Tuesday, February 21, 2006


A recent discussion that I've been having on a private industry forum regarding openness and secrecy has gotten me thinking about the issue of secrecy and openness in game development, and I've come to the conclusion that the industry could really do with opening up a lot. I'm especially talking about codebases, game engines and tools.

You've heard it before, both from here and other places, that a huge portion of the effort that happens across many developers is this issue that they continually reinvent the wheel. Most development teams, whether independent companies or in-house publisher teams, spend a great deal of time redesigning game engines, making tools on top of tools, and essentially managing these huge code beasts that they then intend to use to to make multiple games.

In many cases, the actual usage value of these engines is limited, especially in re-use, and so while you will see multiple games built upon the same base, the base itself changes over time to the point that it eventually has to be redesigned. This is a classic symptom of a closed-shop mentality, because it relies on the judgement of a few programmers and designers (who may move on, new ones get recruited etc) and it basically means that all the work done is special-case.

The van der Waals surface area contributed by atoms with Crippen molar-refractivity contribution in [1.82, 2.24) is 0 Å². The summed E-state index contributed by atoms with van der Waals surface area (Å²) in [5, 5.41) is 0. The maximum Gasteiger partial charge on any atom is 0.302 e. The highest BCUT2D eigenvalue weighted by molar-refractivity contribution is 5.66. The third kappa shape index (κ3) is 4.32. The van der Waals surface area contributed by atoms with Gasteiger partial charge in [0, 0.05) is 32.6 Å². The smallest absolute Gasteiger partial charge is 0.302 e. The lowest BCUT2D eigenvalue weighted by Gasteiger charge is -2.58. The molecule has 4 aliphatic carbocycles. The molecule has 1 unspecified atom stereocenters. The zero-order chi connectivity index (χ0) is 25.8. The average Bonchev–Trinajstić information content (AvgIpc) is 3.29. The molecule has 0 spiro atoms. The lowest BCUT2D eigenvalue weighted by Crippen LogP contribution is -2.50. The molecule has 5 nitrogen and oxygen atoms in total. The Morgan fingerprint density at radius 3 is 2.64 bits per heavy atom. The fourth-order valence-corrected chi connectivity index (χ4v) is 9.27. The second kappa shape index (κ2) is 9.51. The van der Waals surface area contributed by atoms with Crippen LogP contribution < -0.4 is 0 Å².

The biggest solution to this problem that has been mooted is, of course, middleware, ranging from the simple end like a plug-in rendering engine or a bit of physics code, to the full solution like Unreal 3 or all the bells and whistles of Renderware. However, there are two pretty large problems that middleware encounters which really detract from its status as a real solution.

The first is that it tends to be expensive. Middleware isn't just an application package that you license for use in your company in general. It tends to be a per-title license, for a huge fee (north of a million bucks) or a tasty cut of sales, or some combination of the two. That means that the middleware solution usually costs as much as the development of own-generated software anyway.

The second issue is whether it's really any good. Many programmers that I know are unhappy with working with middleware because they end up having to figure out what it does for a long time and then realise which bits of it don't work. Support becomes a real issue for middleware as a result, as does openness over how it works, how to evaluate its usefulness in regard to your game's needs, and so on.